Cervical stenosis refers to the narrowing of the open area of the vertebrae, or the spinal canal, in the neck. The spinal cord contains numerous nerves that run from the brain to the lower back, …
Headaches Due to Cervical Stenosis
Cervical stenosis refers to the narrowing of the open area of the vertebrae, or the spinal canal, in the neck. The spinal cord contains numerous nerves that run from the brain to the lower back, and these nerves are critical to movement, body control and other essential functions. When the cervical spinal canal, or the vertebrae between the head and chest, becomes narrowed, it can compress one or several pain-sensitive structures in this area.
The upper three spinal nerves are linked to the trigeminal nerve, which is the face’s main sensory nerve. Other pain-sensitive structures in this area include nerves, the lining of the spine, the joints, ligaments and vertebral arteries in this area. When the nerves in the cervical vertebrae are irritated or inflamed, the pain can be felt in the had rather than the neck, leading to a cervicogenic headache.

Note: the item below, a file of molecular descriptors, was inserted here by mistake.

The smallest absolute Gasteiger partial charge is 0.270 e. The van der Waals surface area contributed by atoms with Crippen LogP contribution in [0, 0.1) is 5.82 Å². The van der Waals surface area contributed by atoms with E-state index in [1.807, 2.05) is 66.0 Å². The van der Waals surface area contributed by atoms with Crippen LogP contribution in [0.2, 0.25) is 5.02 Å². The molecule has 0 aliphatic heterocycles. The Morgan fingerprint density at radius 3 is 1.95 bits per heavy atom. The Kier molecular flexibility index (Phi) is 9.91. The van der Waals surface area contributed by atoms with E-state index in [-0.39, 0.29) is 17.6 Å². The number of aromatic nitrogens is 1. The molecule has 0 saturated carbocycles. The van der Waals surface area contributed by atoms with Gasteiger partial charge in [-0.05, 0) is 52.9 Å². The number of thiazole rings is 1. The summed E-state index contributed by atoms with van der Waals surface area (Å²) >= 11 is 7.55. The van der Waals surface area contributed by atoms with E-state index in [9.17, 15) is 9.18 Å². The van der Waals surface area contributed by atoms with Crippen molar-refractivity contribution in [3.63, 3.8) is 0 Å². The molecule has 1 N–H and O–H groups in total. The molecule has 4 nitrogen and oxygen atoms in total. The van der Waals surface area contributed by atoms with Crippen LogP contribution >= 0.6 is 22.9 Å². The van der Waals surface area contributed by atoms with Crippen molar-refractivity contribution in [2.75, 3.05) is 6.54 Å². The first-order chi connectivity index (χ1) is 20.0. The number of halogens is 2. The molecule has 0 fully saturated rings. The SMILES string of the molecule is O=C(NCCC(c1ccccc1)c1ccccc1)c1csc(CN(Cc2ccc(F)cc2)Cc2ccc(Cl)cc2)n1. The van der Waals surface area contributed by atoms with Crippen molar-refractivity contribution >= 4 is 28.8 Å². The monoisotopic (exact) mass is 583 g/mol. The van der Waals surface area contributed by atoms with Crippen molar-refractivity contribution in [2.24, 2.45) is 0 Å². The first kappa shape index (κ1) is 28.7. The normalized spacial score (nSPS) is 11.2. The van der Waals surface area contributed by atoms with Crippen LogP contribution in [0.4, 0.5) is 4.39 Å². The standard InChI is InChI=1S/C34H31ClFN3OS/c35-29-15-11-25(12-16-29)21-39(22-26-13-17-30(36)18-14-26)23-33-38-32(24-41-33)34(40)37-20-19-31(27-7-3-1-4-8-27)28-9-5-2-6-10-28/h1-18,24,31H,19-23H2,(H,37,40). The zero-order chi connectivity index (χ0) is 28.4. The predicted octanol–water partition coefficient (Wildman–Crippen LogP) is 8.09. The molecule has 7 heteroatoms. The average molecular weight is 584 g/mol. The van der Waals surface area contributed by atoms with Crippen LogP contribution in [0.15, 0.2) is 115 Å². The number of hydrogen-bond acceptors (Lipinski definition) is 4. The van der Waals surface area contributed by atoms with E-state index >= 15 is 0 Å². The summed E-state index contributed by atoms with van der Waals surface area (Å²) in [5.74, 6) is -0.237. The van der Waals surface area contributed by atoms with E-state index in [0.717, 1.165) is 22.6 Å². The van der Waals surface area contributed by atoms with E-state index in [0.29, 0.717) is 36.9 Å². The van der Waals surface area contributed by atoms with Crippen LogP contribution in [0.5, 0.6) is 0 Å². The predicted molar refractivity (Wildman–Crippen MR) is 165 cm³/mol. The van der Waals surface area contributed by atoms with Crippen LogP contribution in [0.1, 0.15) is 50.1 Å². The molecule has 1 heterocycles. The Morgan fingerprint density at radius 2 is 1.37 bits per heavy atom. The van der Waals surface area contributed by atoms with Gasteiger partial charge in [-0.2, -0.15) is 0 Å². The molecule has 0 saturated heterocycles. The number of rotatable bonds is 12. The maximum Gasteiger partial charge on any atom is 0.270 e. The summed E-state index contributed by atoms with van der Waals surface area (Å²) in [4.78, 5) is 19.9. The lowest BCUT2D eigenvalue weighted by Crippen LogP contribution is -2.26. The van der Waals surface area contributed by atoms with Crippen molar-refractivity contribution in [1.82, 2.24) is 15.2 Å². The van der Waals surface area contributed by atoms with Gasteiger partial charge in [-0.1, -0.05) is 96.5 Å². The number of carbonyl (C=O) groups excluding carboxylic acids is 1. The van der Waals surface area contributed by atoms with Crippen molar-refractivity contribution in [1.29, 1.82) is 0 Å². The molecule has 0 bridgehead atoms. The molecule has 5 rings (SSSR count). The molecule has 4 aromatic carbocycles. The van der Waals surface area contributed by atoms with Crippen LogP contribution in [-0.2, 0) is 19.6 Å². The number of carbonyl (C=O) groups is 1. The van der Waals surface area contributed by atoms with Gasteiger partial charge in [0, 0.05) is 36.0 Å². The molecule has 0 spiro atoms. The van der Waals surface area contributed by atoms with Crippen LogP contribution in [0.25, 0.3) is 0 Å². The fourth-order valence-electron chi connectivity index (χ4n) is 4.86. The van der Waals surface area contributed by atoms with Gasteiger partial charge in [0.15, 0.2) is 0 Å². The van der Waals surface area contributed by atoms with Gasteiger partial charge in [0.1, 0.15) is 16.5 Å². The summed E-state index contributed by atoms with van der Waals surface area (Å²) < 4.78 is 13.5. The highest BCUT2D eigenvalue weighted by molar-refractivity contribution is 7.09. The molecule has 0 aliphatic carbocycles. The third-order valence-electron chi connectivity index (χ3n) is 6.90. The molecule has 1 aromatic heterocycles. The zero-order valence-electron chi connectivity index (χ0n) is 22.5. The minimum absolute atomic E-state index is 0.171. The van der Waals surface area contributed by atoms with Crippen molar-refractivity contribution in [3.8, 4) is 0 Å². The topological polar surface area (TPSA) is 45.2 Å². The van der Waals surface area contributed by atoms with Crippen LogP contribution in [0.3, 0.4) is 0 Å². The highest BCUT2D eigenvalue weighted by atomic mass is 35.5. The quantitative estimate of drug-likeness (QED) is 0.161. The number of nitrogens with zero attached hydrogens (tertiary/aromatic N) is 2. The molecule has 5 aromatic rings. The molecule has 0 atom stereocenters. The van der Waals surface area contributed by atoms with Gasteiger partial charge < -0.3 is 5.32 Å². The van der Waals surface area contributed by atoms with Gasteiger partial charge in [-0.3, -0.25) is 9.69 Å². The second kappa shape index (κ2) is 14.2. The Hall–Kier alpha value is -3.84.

Those who suffer from cervicogenic headaches can have a variety of symptoms, including:
- A reduced range of motion in their necks
- Pain that worsens with certain movements
- Pain that worsens when pressure is applied at certain points on their necks
- A one-sided headache
- Pain that radiates from the neck or back to behind the eye or the front of the head
Other headache disorders have similar symptoms of light and noise sensitivity, nausea and throbbing pain. Cervicogenic headaches will also tend to include tenderness near the base of the skull and at the neck along with worsening symptoms with head or neck movement. Neck pain may or may not accompany the headache.
A headache can be caused by many things, which is why a careful examination is needed to identify the cause of yours and rule out other types of head pain. At your appointment, you will likely need to complete a medical and symptom history and undergo a physical examination. Cervical X-rays and skull X-rays may also be taken. In some cases, a nerve block might be recommended. A nerve block can narrow down the source of the pain and provide symptom relief.
If you are diagnosed with headaches due to cervical stenosis, your treatment will need to target the underlying cause rather than the symptoms only. Common treatments include:
- Physical therapy
- Nerve blocks
- Cool compresses
- Electrical muscle stimulation
Although medications can be used during a headache, they do not resolve the underlying cause of the pain and are typically ineffective for long-term use. Exercises, stretching and other non-invasive treatments that are designed to decrease pain, reduce inflammation and calm muscle spasms will often provide more significant relief.